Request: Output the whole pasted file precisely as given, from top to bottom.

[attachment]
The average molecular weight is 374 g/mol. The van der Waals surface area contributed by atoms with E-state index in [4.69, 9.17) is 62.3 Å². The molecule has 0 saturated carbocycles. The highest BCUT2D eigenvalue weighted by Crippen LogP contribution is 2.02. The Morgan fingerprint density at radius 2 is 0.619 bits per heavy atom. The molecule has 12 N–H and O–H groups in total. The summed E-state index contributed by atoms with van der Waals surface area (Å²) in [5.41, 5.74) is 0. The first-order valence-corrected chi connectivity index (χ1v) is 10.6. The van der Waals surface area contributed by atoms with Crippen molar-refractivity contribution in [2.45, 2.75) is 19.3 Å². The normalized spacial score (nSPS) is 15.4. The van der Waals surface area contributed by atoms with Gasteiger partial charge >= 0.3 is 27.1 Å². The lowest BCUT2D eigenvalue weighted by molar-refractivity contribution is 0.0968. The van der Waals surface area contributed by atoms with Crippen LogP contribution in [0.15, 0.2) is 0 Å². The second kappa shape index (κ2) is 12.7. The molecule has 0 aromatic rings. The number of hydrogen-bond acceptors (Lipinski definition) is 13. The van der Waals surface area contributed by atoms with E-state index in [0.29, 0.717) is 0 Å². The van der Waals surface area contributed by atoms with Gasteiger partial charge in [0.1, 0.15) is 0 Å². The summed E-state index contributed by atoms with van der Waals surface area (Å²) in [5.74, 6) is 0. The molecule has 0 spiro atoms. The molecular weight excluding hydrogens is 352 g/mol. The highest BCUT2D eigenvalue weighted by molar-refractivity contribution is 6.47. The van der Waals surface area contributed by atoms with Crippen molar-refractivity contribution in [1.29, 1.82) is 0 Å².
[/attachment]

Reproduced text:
The average molecular weight is 374 g/mol. The van der Waals surface area contributed by atoms with E-state index in [4.69, 9.17) is 62.3 Å². The molecule has 0 saturated carbocycles. The highest BCUT2D eigenvalue weighted by Crippen LogP contribution is 2.02. The Morgan fingerprint density at radius 2 is 0.619 bits per heavy atom. The molecule has 12 N–H and O–H groups in total. The summed E-state index contributed by atoms with van der Waals surface area (Å²) in [5.41, 5.74) is 0. The first-order valence-corrected chi connectivity index (χ1v) is 10.6. The van der Waals surface area contributed by atoms with Crippen molar-refractivity contribution in [2.45, 2.75) is 19.3 Å². The normalized spacial score (nSPS) is 15.4. The van der Waals surface area contributed by atoms with Gasteiger partial charge >= 0.3 is 27.1 Å². The lowest BCUT2D eigenvalue weighted by molar-refractivity contribution is 0.0968. The van der Waals surface area contributed by atoms with Crippen LogP contribution in [0.15, 0.2) is 0 Å². The second kappa shape index (κ2) is 12.7. The molecule has 0 aromatic rings. The number of hydrogen-bond acceptors (Lipinski definition) is 13. The van der Waals surface area contributed by atoms with E-state index in [0.29, 0.717) is 0 Å². The van der Waals surface area contributed by atoms with Gasteiger partial charge in [0.1, 0.15) is 0 Å². The summed E-state index contributed by atoms with van der Waals surface area (Å²) in [5.74, 6) is 0. The molecule has 0 spiro atoms. The molecular weight excluding hydrogens is 352 g/mol. The highest BCUT2D eigenvalue weighted by molar-refractivity contribution is 6.47. The van der Waals surface area contributed by atoms with Crippen molar-refractivity contribution in [1.29, 1.82) is 0 Å².